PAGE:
Building this country required a huge amount of manpower, especially when you consider that much was built by human hands rather than power equipment. Projects like the Transcontinental Railroad and the Hoover Dam required workforces numbering in the thousands, and hard-working men who came and went with the job.
These men were called hobos, or vagabonds (or bums). They lived in shanty towns, because that’s all there was at the end of the tracks and they carried little with them, because they knew they’d be moving on.
These so-called “bums” were NOT just bumming around. They were surviving against all odds using the tools available to them. Our last Afternoon Alert discussed some of the survival tactics the hobos of our country used to thrive, and today we’ll discuss a few more and how you can still use them for survival today.
Hobos typically gathered together in communities, wherever they were working. That way they could help each other out. Cooking for 10 people is easier than cooking for one, and by doing so, everyone doesn’t have to carry a pot around with them. One would bring the pot and the others would bring the ingredients.
When you’re part of a community you also tend to watch out for each other. If you’re by yourself, you might not see what’s happening to you. For example, hypothermia can set in in such a subtle way that you freeze to death, without even realizing what’s happening to you. But if other people are around, they’ll likely notice you’re not well and help.
The lesson here? Have friends. Community will save you.
Most hobos could recognize edible plants and those which could serve as medicines. While they bought food, they augmented what they bought with what they found. Knowing what you can eat can mean the difference between a full belly and starving to death. Knowing what you can use for medicine can also save your life.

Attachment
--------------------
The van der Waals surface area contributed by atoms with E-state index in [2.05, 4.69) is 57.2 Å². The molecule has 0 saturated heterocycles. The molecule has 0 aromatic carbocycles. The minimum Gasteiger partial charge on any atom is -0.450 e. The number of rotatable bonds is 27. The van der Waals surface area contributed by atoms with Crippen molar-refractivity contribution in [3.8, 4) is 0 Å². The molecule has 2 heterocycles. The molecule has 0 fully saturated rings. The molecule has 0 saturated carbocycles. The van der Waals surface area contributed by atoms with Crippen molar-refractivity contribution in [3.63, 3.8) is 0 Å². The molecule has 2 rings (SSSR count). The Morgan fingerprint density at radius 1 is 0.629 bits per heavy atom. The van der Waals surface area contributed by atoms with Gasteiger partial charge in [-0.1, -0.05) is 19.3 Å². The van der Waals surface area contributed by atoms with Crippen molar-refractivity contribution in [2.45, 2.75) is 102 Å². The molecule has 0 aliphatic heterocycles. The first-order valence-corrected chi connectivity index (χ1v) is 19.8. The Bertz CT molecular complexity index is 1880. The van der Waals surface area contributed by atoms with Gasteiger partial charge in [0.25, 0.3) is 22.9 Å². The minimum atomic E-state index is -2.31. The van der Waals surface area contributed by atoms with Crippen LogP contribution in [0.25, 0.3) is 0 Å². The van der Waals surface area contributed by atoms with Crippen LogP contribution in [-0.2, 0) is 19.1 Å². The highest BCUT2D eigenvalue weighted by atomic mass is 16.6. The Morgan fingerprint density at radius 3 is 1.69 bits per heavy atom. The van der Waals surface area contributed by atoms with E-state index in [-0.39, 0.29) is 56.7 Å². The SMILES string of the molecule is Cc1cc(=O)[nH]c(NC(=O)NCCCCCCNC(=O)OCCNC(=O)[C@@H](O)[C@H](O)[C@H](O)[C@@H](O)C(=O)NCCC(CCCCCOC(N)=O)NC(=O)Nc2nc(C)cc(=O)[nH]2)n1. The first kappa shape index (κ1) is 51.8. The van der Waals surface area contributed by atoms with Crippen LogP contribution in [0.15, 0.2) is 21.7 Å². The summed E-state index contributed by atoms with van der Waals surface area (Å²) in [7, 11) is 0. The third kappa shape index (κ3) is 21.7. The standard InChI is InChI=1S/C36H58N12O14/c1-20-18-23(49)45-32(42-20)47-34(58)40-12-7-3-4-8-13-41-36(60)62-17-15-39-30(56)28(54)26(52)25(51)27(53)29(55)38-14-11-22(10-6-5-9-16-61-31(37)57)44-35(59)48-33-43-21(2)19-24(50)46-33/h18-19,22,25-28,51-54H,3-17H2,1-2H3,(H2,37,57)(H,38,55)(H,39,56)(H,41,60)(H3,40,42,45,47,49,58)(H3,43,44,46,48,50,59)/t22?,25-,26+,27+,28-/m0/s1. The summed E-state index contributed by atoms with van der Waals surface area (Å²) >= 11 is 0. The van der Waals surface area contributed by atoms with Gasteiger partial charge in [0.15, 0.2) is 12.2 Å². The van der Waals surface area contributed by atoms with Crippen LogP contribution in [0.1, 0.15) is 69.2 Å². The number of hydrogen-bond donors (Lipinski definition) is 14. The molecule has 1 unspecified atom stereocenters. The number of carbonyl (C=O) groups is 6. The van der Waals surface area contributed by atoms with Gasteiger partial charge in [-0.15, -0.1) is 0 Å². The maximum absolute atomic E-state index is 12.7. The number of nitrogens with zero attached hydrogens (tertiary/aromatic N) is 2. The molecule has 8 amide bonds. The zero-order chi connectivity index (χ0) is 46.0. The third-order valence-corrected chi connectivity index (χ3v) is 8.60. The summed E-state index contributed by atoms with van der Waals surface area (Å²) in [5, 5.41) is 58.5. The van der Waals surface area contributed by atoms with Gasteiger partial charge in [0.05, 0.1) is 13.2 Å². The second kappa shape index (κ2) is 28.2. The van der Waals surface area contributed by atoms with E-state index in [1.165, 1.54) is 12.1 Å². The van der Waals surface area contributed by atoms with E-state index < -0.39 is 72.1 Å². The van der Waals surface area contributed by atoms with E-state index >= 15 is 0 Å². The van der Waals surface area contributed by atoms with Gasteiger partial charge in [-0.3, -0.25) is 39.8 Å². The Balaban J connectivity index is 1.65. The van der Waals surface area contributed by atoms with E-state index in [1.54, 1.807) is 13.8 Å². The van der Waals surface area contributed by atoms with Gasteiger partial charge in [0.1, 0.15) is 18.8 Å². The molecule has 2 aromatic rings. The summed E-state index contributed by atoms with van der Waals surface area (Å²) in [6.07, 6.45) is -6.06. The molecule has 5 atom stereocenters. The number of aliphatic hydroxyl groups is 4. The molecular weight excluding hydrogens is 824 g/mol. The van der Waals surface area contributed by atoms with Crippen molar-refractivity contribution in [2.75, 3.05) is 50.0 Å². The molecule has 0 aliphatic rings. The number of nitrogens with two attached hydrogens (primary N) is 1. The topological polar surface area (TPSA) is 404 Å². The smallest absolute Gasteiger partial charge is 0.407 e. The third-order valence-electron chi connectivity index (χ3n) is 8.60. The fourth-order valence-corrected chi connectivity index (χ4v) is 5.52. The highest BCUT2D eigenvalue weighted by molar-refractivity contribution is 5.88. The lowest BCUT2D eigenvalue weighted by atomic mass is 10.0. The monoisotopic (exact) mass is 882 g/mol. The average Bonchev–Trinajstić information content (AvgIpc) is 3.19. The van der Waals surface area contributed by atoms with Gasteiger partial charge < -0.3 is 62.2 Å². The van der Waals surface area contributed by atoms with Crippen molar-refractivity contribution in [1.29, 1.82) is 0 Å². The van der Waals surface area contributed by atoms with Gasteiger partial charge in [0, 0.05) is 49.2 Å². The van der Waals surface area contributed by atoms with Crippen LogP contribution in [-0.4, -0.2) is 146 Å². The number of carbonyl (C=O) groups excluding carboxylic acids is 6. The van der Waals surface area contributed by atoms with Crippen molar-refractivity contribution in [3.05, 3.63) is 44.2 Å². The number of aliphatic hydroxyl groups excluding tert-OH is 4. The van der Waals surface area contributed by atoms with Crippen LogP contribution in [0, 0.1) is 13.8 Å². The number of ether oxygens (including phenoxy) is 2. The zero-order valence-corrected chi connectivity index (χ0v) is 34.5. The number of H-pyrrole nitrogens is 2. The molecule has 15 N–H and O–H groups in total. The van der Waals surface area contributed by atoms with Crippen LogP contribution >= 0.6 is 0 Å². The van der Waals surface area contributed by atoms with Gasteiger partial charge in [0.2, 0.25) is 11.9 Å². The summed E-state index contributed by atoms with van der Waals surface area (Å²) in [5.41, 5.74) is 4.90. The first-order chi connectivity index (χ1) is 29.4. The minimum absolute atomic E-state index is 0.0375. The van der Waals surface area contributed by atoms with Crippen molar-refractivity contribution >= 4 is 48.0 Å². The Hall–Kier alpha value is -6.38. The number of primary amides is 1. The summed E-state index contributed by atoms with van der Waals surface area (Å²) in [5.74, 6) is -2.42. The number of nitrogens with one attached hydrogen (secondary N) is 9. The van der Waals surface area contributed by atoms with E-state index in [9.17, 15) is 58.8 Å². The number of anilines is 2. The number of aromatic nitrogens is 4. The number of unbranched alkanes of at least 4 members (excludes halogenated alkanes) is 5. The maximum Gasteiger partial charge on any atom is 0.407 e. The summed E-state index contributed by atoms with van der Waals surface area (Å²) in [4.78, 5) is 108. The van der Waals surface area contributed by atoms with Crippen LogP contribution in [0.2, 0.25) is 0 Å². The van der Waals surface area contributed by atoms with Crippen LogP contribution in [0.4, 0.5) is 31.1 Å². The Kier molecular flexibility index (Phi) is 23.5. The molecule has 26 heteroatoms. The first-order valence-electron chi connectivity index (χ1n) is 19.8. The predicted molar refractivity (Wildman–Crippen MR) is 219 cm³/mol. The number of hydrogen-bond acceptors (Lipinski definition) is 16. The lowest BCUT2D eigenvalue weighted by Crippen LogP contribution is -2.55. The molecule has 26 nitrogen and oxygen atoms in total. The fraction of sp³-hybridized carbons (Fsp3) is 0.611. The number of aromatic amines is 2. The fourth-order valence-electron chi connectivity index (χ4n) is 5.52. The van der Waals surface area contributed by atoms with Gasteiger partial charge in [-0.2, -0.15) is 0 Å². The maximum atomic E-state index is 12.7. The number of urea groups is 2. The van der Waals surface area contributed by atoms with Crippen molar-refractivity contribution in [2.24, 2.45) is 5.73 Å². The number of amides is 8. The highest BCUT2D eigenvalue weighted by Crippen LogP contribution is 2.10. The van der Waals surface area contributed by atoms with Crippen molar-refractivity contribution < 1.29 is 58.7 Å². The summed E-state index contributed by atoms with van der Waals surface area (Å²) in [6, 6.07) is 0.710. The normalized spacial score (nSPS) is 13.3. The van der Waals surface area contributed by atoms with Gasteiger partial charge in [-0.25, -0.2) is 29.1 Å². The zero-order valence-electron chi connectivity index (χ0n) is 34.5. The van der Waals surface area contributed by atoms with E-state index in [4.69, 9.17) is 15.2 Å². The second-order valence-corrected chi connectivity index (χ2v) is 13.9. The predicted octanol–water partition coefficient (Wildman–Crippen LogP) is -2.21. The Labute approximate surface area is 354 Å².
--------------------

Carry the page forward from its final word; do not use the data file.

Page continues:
God has provided a wide range of foods and medicines in nature around us. But you’ve got to know what to use and how to use it. When you’re living that minimalist lifestyle, you really need that knowledge. Hobo survival tip, live off the land.
Throughout history, there have been people out of jobs because they wouldn’t take one that’s beneath them. While I can understand that to some extent, that pride can be deadly.
When things go bad, such as in a financial collapse, we’re all going to have to do whatever we can, no matter how much education we have or what we did before.
The lesson? Drop your ego. There’s no room for pride when it comes to surviving a crisis.
Part of the reason that hobos are seen as lazy and shiftless is that they weren’t worriers. They did what they could and left the rest up to divine providence. We could all learn from that.
Yes, there is always a part that we are to do. If we don’t work, we’re not going to eat. But on the other hand, worrying never added a day to anyone’s life. When you’ve done what you can, just hope and pray it’s enough. The rest is beyond your capability.
Worry causes incredible health problems. High blood pressure is caused more by worry, than by any other reason. Why do you think they call it “hypertension?” That literally means, “too much tension” or “too much stress.” Quit stressing out and get to work. Do your part and then follow the example of the hobos, putting the rest in God’s hands.
Remember, we’re all in this together,